Are you close to crown or state or federal land? If there is open access land near you, what are the requirements around harvesting. Most jurisdictions are very liberal if your harvest is for personal use. What about empty lots or acreage? If you spot some nut trees on land that is not currently occupied, the absentee owner might be willing or even happy to have you harvesting nuts from his trees. Possibly you can exchange some kind of labour for the right to harvest.
Nut trees are infrequently thought of when people look at the “fruit of the soil.” But they were an important food crop in earlier times, in advanced societies as well as developing ones. They could be again. I highly recommend you consider downloading Smith’s book, “Tree Crops: A Permanent Agriculture.”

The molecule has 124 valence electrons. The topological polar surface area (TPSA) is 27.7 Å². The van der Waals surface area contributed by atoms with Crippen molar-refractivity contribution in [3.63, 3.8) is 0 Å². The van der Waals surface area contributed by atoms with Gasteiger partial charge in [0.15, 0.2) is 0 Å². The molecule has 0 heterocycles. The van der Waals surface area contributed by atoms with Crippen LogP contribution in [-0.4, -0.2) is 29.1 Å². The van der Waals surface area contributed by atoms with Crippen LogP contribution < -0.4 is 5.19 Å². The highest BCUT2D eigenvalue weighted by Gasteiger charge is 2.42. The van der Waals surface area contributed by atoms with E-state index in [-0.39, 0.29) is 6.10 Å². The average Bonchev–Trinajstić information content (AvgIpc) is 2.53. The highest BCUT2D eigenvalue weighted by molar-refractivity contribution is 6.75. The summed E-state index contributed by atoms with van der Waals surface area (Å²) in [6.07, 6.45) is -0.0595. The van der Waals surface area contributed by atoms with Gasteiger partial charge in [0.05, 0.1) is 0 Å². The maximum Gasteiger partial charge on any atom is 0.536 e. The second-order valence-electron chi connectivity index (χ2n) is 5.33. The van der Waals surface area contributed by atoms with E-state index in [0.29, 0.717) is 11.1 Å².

Note: Let give you some information about the source for this download. Here is a statement from their “Home” page:
“This website provides free downloadable e-books about radical agriculture, natural hygiene/nature cure and self-sufficient homestead living. There are secondary collections involving social criticism and transformational psychology.
There is no fee for downloading anything in this library.
The library’s topic areas connect agricultural methods to the health and lifespan of animals and humans. A study of these materials reveals how to prevent and heal disease and increase longevity, suggests how to live a more fulfilling life and reveals social forces working against that possibility.”
They do accept donations. For a one time payment of 9 Euros, through Paypal, you can download as much of their library as you like and you can avoid future requests for donations. Certainly a fair request. I paid without thinking about it.
When talking about “tree crops” there is a lot more to cover, especially if we also include shrub and bush providers of fruits and berries. We will be covering some of these topics in future posts soon.